When refugees leave their home, they move to a completely different world – one with different cultural values and traditions. They leave behind their rights – right of choice, to be exact. Their liberty is stripped from them; their education means nothing anymore. Imagine going to school your whole life and finally reaching your goal of occupation, only to have it thrown away through no fault of your own. In your new home, your educational background does not qualify, so you have to restart your educational path all over again – like you never existed before this moment. That type of powerlessness can lead a person into a state of shock and desperation.
Instead of helping refugees and immigrants, many are yelling to close border lines and kick them out. What type of humanity is this? There are babies being bombed! BABIES! The most defenseless type of humankind there is being attacked and people have the audacity to say “let them fight their own war, they do not need to overcrowd our country.” How can a baby fight its own war? I know many refugees and their stories are very heartbreaking. I understand their story. After all, I am an immigrant myself.
Throughout life, you ask questions that help shape who you are. We look to our families, friends, peers, cultural ways, values, and traditions to help mold us into understanding ourselves and forming who we are. When that is taken away – all these categories that help mold a person – it’s easy to lose sight of who you are.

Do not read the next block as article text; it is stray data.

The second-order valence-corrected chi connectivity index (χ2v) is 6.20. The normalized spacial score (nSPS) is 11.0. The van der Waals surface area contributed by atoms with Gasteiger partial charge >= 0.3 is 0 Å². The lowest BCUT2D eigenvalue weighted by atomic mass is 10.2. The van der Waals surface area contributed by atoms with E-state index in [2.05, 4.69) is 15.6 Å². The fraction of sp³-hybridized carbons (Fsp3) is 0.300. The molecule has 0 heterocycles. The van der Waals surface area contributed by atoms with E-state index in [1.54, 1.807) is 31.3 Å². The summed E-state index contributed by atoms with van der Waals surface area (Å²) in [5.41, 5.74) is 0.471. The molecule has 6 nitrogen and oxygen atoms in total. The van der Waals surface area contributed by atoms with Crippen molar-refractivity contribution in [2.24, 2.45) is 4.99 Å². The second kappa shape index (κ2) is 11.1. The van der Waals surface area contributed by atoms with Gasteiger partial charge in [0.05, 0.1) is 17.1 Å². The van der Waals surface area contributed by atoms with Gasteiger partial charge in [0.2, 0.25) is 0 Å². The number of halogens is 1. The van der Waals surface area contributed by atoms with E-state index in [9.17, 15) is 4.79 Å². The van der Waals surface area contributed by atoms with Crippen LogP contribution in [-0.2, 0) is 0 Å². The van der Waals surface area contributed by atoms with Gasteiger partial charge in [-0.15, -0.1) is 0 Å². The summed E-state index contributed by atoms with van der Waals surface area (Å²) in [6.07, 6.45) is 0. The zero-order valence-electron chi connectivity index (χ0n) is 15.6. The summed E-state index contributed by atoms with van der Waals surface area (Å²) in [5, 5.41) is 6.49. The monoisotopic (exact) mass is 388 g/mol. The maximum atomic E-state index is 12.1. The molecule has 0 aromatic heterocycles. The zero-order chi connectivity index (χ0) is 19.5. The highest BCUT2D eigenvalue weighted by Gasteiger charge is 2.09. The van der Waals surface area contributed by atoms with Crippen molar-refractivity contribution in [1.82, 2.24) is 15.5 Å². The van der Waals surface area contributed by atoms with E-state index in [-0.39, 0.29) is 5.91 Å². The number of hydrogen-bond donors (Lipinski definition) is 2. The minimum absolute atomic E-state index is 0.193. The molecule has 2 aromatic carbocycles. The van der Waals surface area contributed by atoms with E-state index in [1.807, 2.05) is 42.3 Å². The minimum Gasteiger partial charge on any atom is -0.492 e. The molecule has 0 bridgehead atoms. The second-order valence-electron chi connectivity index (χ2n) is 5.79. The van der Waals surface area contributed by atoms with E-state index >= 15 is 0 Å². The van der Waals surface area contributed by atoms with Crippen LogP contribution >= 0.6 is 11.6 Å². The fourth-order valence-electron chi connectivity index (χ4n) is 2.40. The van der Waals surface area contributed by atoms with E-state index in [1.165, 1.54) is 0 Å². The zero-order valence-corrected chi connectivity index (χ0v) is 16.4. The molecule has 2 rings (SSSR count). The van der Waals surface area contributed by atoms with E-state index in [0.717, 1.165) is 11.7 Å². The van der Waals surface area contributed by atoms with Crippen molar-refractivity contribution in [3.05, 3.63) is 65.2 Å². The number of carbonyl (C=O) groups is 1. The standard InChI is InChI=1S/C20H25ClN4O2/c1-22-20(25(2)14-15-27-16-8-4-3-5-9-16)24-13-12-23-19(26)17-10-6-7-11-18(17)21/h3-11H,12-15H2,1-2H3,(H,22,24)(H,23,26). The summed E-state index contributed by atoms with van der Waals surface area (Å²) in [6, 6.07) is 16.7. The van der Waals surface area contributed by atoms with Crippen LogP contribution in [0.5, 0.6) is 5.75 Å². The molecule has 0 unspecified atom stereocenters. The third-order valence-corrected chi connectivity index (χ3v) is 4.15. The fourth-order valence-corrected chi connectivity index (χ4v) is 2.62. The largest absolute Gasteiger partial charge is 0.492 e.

Moving to America was extremely hard, especially for my mother. My mother lost herself when we migrated to America; I was young and so was she. At first, we lived with my grandparents, so that was a great foundation for her. But, the more she looked at the society she was now living in, the more she began to lose sight of herself. There were many painful nights, wondering where my mother was, even when she was physically with me. I could feel a woman holding me but I couldn’t see my mother. She psychologically fell into a well of darkness and confusion. Those years were the coldest years of love I ever felt. With me feeling that, and witnessing her identity loss, I can only imagine what refugees might feel.
I am glad to see that #unitecloud is a site where blogs shine the light of empathy on different topics. People need to feel empathy to truly have a taste of understanding. It is beautiful to see a place where many cultures and different races come as one to fight for what is right. Like I always say, it’s better to live as one, than to live apart, because someone’s weakness could be my strength, and my weakness could be someone else’s strength. That is exactly what I see #unitecloud evolving to be.
Written by: Lisa, St. Cloud State University student
One of our favorite things to do here at #unitecloud is speak to students, giving them tools to stand up against hate, and allowing them to share their stories with their classmates of what they’ve witnessed and what they themselves have been through. We were invited to speak to a class at St. Cloud State University, after which the students did a self reflection paper on our levels (Moving from Indifference to Action) and responded to either attending a #unitecloud event or reading on of our blogs. We are excited to share a few of the student’s papers on our blog. This is one of them!